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eBook Giveaway: Bombay To Beijing By Bicycle

Posted October 23rd, 2012

Win A Copy!

Scroll down to the bottom of this post to enter the Bombay To Beijing By Bicycle eBook giveaway…

Bombay To Beijing By BicycleIn 2001, Russell McGilton flew to Bombay, pointed his bike towards China and started pedalling.

He was diagnosed with malaria just two weeks into the trip. That was followed by a host of other ‘adventures’:

I would be chased by packs of rabid dogs in the dark of night over a mountain pass in Rajasthan, be incapacitated again from reoccurring malarial fevers, every day have inches shaved off my life from overloaded trucks with holy images of an afterlife, be charged by rhinos in a Nepali national park, have a stack with a yak, dodge atomic test sites, split with the girlfriend and have the untimely luck of getting caught in Pakistan during September 11th.

Just your routine bicycle tour then…

We chuckled our way through Bombay To Beijing By Bicycle and would definitely recommend it to other armchair bike tourists.

Want a free copy?

We have 10 copies of the Bombay To Beijing By Bicycle eBook to give away. There are two ways to enter:
1. Leave a comment below and recommend another book that tells a bike touring story, which you’ve read and loved.
2. Go to Twitter and retweet this message: Win a copy of Bombay To Beijing By Bicycle from @travellingtwo and @momentumbooks http://travellingtwo.com/13130
We’ll announce the winners on Tuesday, October 30th.

PS: If you’re based in Australia, then keep your eyes out for Russell’s one man show about his bicycle adventures. It’s on the program of the upcoming Adelaide Fringe and Melbourne International Comedy Festival.

Russell on his way to Beijing

Posted in Books, Contest

Book Review: Twenty Miles Per Cookie

Posted September 13th, 2012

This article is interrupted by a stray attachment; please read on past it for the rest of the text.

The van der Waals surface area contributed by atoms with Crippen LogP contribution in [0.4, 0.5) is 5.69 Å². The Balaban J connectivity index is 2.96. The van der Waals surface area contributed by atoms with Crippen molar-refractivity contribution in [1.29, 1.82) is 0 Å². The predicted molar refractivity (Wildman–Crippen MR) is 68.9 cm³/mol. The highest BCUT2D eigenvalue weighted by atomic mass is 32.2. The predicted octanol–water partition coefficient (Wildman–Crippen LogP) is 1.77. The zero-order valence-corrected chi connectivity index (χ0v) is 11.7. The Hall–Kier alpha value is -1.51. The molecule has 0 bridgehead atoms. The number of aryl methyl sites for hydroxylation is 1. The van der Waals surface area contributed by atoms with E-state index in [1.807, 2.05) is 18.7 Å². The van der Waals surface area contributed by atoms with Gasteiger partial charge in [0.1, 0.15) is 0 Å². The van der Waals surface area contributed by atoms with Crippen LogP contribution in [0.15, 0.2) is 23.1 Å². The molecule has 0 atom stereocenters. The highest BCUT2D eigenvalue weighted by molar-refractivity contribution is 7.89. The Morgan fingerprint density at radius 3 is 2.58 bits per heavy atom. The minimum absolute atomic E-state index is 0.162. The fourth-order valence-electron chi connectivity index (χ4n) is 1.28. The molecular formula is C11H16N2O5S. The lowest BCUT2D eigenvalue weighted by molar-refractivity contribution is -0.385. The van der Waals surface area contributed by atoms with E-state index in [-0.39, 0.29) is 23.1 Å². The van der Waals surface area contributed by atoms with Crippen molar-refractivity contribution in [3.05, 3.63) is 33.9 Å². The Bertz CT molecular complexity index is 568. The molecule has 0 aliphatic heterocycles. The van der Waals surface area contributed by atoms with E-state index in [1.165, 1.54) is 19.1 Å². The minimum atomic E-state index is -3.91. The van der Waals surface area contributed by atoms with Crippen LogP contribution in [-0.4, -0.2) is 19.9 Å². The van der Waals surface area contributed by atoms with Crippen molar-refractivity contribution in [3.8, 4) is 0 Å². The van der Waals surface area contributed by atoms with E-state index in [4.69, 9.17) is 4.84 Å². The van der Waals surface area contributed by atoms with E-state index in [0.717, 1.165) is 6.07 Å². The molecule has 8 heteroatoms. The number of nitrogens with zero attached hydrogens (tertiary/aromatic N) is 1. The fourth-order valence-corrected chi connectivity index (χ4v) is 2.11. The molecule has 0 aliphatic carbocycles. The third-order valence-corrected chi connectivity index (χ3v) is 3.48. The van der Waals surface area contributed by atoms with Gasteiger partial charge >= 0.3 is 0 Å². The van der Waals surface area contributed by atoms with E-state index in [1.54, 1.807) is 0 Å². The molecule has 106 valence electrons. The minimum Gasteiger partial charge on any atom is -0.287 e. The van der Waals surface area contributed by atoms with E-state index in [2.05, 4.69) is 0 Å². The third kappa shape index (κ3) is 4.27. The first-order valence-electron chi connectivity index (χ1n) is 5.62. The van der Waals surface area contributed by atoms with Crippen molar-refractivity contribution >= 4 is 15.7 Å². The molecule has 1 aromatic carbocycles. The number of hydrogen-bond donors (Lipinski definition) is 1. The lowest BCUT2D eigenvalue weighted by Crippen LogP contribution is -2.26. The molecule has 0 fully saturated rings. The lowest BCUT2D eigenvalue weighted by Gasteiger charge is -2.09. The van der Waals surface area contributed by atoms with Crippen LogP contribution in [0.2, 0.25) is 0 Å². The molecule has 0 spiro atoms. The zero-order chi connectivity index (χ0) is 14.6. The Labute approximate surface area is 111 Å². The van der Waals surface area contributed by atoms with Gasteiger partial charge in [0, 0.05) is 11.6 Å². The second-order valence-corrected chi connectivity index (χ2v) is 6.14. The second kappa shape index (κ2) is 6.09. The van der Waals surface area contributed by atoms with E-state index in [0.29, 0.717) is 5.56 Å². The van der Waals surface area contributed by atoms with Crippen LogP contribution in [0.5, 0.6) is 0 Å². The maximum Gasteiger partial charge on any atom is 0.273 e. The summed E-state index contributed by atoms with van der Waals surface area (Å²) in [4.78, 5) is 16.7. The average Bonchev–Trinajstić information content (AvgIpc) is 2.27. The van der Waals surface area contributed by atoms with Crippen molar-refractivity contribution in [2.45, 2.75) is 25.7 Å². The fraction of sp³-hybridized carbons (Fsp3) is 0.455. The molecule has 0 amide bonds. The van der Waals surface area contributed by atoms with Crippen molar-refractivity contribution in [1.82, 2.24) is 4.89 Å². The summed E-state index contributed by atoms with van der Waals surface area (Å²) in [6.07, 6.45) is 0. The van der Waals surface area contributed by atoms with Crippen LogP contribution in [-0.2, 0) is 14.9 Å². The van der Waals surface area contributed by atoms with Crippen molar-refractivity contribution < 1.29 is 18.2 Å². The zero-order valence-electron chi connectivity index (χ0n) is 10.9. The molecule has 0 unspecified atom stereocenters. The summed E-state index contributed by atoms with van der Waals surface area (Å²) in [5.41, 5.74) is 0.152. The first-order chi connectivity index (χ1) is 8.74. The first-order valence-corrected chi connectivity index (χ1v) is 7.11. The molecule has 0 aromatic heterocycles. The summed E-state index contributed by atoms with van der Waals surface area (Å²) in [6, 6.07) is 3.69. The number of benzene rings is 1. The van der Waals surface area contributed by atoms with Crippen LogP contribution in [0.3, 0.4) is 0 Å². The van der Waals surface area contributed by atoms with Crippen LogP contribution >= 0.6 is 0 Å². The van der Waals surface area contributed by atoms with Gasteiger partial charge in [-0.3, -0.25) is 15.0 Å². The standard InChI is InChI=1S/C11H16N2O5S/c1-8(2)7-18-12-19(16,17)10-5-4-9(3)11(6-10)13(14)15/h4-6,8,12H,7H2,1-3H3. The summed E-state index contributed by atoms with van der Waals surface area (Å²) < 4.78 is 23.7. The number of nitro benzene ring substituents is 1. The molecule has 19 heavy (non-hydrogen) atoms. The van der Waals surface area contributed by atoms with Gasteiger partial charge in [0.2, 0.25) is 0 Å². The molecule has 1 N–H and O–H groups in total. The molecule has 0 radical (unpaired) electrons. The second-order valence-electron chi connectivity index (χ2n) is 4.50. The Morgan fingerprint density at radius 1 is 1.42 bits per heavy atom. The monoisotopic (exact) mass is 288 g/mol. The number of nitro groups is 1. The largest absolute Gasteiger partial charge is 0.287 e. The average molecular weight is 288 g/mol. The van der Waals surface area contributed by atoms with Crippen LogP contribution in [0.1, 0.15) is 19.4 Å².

Twenty Miles Per Cookie Anyone who’s interested in bike touring with kids has likely heard of the Vogel family.

Nancy and John – the parents of twin sons Davy and Daryl – have taken their family on all kinds of two-wheeled adventures.

In 2011 they finished a 3-year ride from Alaska to Argentina and before that epic trip they biked 9,000 miles around the U.S. and Mexico.

It is that initial big bike adventure – through 19 U.S. states and five Mexican states – that Nancy describes in the book Twenty Miles per Cookie: 9000 Miles of Kid-Powered Adventures.

We dove into Twenty Miles per Cookie during a recent bike tour across Europe (our first family bike tour with our son Luke) and found it to be an inspiring and refreshingly honest account of bike touring as a family.

Nancy doesn’t just describe the rosy parts of the journey, like meeting ‘road angels’ along the way, but also the many challenges from bad weather to physical exhaustion.

One quote that really stood out for us was this one:

In my many years of traveling I’ve found adventure is, many times, only one step away from disaster. It springs from the unknown – from having no idea how we will meet our basic needs. It is stressful, but the kind of stress I can look upon and say, “What an unexpected turn of events!” It’s those days that make for the most memorable experiences, and are, therefore, the most rewarding days of a journey.

That – in a nutshell – is what we took away from this book: the message that adventures might not always be easy but they are worth having. Adventures are something that we personally will continue to prioritise as a family, even though sometimes they push us to our limits.

The only thing that disappointed us a bit was the book’s length. Some of the stories left us hanging. We really wanted to know more about the details of the trip but before we knew it we were turning the last page.

Overall, however, it’s a good little read and definitely worth a look if you are thinking about bike touring with kids. If you want to know more, check out the Vogel’s website Family On Bikes or watch the video below.


Book Review & Contest: How To Get To The North Pole (And Bike Around The World)

Posted June 26th, 2012

How To Get To The North Pole How do you cycle around the world? Here’s one view.

Just go. Any bike, any tent, anywhere. It’s true, the toughest step is always the first one! – Matt Bridgestock

That quote kicks off 24-pages of solid advice on cycling around the world. It’s one of 7 chapters in a new book for future explorers: How To Get To The North Pole … and other iconic adventures.